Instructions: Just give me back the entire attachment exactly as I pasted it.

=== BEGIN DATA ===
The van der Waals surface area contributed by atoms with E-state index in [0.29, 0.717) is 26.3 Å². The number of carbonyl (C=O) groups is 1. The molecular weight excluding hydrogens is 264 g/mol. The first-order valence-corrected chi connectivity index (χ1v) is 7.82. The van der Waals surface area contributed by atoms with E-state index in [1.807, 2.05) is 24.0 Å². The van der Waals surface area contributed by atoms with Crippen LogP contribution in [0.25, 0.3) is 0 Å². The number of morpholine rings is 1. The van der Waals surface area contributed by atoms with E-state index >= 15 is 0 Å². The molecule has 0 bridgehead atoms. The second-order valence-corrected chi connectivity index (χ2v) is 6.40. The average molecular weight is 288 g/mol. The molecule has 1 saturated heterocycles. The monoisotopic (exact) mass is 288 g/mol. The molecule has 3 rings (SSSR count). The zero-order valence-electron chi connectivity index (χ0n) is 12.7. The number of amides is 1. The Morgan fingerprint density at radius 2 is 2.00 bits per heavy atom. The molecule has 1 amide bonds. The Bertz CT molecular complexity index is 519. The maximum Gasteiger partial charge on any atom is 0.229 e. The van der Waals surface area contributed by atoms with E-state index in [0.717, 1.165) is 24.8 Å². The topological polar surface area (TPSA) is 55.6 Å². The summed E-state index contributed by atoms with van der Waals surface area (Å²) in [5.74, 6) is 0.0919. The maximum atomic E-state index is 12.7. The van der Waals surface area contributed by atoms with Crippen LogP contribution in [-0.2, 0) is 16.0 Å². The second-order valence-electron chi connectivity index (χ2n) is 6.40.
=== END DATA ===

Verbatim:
The van der Waals surface area contributed by atoms with E-state index in [0.29, 0.717) is 26.3 Å². The number of carbonyl (C=O) groups is 1. The molecular weight excluding hydrogens is 264 g/mol. The first-order valence-corrected chi connectivity index (χ1v) is 7.82. The van der Waals surface area contributed by atoms with E-state index in [1.807, 2.05) is 24.0 Å². The van der Waals surface area contributed by atoms with Crippen LogP contribution in [0.25, 0.3) is 0 Å². The number of morpholine rings is 1. The van der Waals surface area contributed by atoms with E-state index >= 15 is 0 Å². The molecule has 0 bridgehead atoms. The second-order valence-corrected chi connectivity index (χ2v) is 6.40. The average molecular weight is 288 g/mol. The molecule has 1 saturated heterocycles. The monoisotopic (exact) mass is 288 g/mol. The molecule has 3 rings (SSSR count). The zero-order valence-electron chi connectivity index (χ0n) is 12.7. The number of amides is 1. The Morgan fingerprint density at radius 2 is 2.00 bits per heavy atom. The molecule has 1 amide bonds. The Bertz CT molecular complexity index is 519. The maximum Gasteiger partial charge on any atom is 0.229 e. The van der Waals surface area contributed by atoms with E-state index in [0.717, 1.165) is 24.8 Å². The topological polar surface area (TPSA) is 55.6 Å². The summed E-state index contributed by atoms with van der Waals surface area (Å²) in [5.74, 6) is 0.0919. The maximum atomic E-state index is 12.7. The van der Waals surface area contributed by atoms with Crippen LogP contribution in [-0.2, 0) is 16.0 Å². The second-order valence-electron chi connectivity index (χ2n) is 6.40.